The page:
- What is a private water supply [private well]?
- Who regulates private wells?
- Who can drill a well?
- Where can I find information about my well (well completion report(s))?
- When should my well water be tested?
- What should the water be tested for?
- Where can the water get tested?
- Who pays for water testing?
- What can contaminate a well?
A private water supply provides water for human consumption and consists of a system that has less than fifteen service connections and either (1) serves less than twenty-five individuals or (2) serves an average of twenty-five or more individuals daily for less than sixty days of the year. The term "private well" is typically used for a well that provides drinking water for a single family residence.
Under Massachusetts General Law, (MGL Ch.111 s.122) local Boards of Health (BOHs) have primary jurisdiction over the regulation of private wells. The local BOH is empowered to adopt a Private Well Regulation that establishes criteria for private well siting, construction, water quality and quantity.
As required by 313 CMR 3.00, only Massachusetts Registered Well Drillers are permitted to install wells in the Commonwealth. This includes all well construction types, for both potable and non-potable purposes.
Upon installation of a well, a well driller is required to submit copies of the Well Completion Report to the local BOH and the MassDEP Well Driller Program. By contacting either office, you should be able to get a copy of your Well Completion Report, which contains well construction details and geologic descriptions.
MassDEP recommends that prospective homebuyers test the water in a home with a private well before purchase. Once you've purchased the home, the interval between water quality tests can generally be in terms of years if the well is properly constructed and located in a safe area. However, the following conditions would prompt more frequent testing:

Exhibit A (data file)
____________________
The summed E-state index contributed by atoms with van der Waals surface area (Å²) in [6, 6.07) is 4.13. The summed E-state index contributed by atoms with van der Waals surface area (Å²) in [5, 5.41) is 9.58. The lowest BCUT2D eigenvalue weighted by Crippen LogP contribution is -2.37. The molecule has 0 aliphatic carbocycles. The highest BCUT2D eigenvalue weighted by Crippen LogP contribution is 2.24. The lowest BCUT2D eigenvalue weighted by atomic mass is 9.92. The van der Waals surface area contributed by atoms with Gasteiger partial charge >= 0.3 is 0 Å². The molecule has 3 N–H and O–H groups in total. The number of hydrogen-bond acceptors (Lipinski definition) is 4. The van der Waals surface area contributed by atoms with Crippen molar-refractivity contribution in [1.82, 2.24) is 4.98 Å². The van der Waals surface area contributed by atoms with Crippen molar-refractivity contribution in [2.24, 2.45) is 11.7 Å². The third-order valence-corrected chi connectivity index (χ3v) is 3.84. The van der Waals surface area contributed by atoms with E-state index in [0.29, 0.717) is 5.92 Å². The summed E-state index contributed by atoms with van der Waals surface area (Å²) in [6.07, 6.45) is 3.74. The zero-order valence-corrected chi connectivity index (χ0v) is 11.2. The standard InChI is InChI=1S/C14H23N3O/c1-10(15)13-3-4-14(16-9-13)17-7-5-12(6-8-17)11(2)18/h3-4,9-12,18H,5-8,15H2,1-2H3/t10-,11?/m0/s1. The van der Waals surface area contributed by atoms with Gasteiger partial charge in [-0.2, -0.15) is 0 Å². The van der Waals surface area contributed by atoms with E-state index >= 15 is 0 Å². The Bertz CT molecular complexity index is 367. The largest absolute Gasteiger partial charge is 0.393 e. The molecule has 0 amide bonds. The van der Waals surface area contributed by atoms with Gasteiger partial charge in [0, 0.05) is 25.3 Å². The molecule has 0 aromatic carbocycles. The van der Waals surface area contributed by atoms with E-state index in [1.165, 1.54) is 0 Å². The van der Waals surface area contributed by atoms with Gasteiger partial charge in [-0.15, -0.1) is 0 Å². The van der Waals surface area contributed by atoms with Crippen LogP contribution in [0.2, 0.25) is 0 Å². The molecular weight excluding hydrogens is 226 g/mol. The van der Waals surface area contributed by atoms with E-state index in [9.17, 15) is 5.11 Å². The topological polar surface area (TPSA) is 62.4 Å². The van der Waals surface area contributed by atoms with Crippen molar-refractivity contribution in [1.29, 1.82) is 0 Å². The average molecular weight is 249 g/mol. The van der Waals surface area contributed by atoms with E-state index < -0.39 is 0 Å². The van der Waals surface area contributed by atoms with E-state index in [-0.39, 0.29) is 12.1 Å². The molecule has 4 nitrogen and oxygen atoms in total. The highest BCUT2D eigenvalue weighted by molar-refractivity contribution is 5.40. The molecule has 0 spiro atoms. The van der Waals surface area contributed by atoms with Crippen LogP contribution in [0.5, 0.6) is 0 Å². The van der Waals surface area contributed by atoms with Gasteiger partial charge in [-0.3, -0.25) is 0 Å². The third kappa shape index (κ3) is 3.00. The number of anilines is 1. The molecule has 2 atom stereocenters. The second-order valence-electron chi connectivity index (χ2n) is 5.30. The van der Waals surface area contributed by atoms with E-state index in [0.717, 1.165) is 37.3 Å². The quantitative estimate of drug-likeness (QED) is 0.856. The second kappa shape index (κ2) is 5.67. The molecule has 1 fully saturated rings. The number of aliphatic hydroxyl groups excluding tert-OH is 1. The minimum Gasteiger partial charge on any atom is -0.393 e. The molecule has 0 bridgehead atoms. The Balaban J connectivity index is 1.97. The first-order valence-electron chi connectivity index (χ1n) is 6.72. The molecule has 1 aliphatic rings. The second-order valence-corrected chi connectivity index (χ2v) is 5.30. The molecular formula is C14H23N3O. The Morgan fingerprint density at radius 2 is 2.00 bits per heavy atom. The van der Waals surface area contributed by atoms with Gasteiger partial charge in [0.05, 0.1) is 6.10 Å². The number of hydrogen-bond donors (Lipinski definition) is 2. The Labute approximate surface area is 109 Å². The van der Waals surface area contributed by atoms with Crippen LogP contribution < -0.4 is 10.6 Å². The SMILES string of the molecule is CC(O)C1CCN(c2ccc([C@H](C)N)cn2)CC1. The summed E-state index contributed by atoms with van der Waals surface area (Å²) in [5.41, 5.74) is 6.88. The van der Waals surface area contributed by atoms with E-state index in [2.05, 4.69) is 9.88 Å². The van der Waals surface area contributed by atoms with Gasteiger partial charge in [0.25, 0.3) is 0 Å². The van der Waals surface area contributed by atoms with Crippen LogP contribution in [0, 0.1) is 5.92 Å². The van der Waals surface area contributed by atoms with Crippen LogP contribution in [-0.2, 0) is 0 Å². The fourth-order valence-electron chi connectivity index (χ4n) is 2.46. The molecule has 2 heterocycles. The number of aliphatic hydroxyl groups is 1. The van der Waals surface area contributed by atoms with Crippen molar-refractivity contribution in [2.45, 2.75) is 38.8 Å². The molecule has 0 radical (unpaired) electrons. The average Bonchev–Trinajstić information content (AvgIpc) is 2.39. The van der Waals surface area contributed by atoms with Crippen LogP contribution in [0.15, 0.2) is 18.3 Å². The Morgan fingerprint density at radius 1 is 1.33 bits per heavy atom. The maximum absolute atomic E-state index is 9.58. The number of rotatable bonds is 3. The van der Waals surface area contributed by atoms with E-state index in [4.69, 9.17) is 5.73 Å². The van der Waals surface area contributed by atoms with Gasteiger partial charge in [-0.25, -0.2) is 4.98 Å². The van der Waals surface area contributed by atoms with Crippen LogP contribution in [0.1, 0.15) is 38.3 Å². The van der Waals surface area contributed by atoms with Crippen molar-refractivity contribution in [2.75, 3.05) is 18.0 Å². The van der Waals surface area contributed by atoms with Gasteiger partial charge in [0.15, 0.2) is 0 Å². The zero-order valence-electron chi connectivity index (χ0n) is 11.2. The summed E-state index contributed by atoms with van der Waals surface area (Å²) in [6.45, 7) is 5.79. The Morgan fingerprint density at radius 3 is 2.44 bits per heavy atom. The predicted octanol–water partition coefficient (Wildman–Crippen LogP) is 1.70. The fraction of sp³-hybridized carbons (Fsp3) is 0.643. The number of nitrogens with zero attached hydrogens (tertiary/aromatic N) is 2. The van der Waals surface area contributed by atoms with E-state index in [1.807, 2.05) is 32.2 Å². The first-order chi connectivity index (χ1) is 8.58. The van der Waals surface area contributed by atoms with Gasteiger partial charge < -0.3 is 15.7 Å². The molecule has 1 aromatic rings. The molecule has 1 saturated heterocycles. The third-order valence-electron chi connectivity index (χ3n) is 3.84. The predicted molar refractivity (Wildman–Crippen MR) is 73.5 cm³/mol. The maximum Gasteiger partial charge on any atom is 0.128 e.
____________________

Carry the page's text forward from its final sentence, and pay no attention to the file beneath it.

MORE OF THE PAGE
- Heavily developed areas with land uses that handle hazardous chemicals.
- Recent well construction activities or repairs. MassDEP recommends taking a bacterial test after any well repair or pump or plumbing modification, but only after disinfection and substantial flushing of the water system.
- Contaminant concentrations above state or federal standards found in earlier testing.
- Noticeable variations in quality like a water quality change after a heavy rain, extended drought, or an unexplained change in a previously trouble-free well (i.e. funny taste, cloudy appearance, etc.).
When taking any sample, MassDEP recommends that it be taken after a heavy rainstorm. These events tend to highlight conditions of improper well construction or poor soil filtration.
First contact your Board of Health to see if there are any specific water quality tests required by the local Private Well Regulation. MassDEP recommends that the well owner test for, at a minimum, the parameters listed in the EPA pamphlet "Protect Your Family: A Guide to Water Quality Testing for Private Wells ." You should test initially for all contaminants of concern, and then at a minimum of once every ten years (except for bacteria and nitrate/nitrite which should be sampled yearly), or as otherwise required by the local Board of Health.
MassDEP recommends the use of a state certified analytical laboratory for all water quality testing. Local Private Well Regulations may specify the use of a state certified lab. A searchable list of MassDEP certified labs can be found at: http://public.dep.state.ma.us/Labcert/Labcert.aspx.
The private well owner is responsible for the costs of the water quality analyses. As testing fees may vary between certified labs, it may be worthwhile to compare costs between labs.
Some contaminants are naturally occurring from features found in the rocks and soils of Massachusetts. These include substances like bacteria, radon, arsenic, uranium, and other minerals.
Other contaminants find their way onto the land from human activities. On a large scale, industrial/commercial activities, improper waste disposal, manure storage, road salting, and fuel spills can introduce hazardous substances to the ground. Typical residential activities, such as the application of fertilizers and pesticides, fueling of lawn equipment, and disposal of household chemicals can contaminate the ground when done improperly. Even an on-site residential septic system can pose a threat to your well.